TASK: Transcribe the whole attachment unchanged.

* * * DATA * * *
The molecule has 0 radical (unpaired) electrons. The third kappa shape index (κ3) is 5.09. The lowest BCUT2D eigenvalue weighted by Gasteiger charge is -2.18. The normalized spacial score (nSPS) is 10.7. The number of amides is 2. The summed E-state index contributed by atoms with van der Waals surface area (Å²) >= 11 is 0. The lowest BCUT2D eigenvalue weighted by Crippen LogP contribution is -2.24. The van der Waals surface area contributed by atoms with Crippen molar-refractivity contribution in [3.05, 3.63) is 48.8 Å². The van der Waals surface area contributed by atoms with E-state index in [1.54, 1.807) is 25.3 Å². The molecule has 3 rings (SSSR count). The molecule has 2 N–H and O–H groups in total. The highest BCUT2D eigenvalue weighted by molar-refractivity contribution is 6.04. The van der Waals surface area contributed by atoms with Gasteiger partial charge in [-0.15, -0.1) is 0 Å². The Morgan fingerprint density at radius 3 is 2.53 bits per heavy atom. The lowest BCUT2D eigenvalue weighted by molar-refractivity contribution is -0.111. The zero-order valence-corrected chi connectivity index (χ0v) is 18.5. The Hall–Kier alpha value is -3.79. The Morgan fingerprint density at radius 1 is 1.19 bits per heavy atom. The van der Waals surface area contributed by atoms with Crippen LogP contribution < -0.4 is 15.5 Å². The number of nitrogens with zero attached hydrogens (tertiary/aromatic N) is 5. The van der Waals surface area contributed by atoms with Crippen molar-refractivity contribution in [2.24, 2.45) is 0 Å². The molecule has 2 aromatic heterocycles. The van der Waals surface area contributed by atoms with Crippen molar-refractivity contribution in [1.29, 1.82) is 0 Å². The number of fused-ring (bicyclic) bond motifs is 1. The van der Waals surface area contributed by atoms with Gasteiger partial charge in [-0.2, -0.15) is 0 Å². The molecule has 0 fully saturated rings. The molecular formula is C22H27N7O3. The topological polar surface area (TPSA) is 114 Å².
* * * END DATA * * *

The molecule has 0 radical (unpaired) electrons. The third kappa shape index (κ3) is 5.09. The lowest BCUT2D eigenvalue weighted by Gasteiger charge is -2.18. The normalized spacial score (nSPS) is 10.7. The number of amides is 2. The summed E-state index contributed by atoms with van der Waals surface area (Å²) >= 11 is 0. The lowest BCUT2D eigenvalue weighted by Crippen LogP contribution is -2.24. The van der Waals surface area contributed by atoms with Crippen molar-refractivity contribution in [3.05, 3.63) is 48.8 Å². The van der Waals surface area contributed by atoms with E-state index in [1.54, 1.807) is 25.3 Å². The molecule has 3 rings (SSSR count). The molecule has 2 N–H and O–H groups in total. The highest BCUT2D eigenvalue weighted by molar-refractivity contribution is 6.04. The van der Waals surface area contributed by atoms with Gasteiger partial charge in [-0.15, -0.1) is 0 Å². The Morgan fingerprint density at radius 3 is 2.53 bits per heavy atom. The lowest BCUT2D eigenvalue weighted by molar-refractivity contribution is -0.111. The zero-order valence-corrected chi connectivity index (χ0v) is 18.5. The Hall–Kier alpha value is -3.79. The Morgan fingerprint density at radius 1 is 1.19 bits per heavy atom. The van der Waals surface area contributed by atoms with Crippen LogP contribution < -0.4 is 15.5 Å². The number of nitrogens with zero attached hydrogens (tertiary/aromatic N) is 5. The van der Waals surface area contributed by atoms with Crippen molar-refractivity contribution in [2.24, 2.45) is 0 Å². The molecule has 2 aromatic heterocycles. The van der Waals surface area contributed by atoms with Crippen molar-refractivity contribution in [1.29, 1.82) is 0 Å². The number of fused-ring (bicyclic) bond motifs is 1. The van der Waals surface area contributed by atoms with Gasteiger partial charge in [-0.2, -0.15) is 0 Å². The molecule has 0 fully saturated rings. The molecular formula is C22H27N7O3. The topological polar surface area (TPSA) is 114 Å².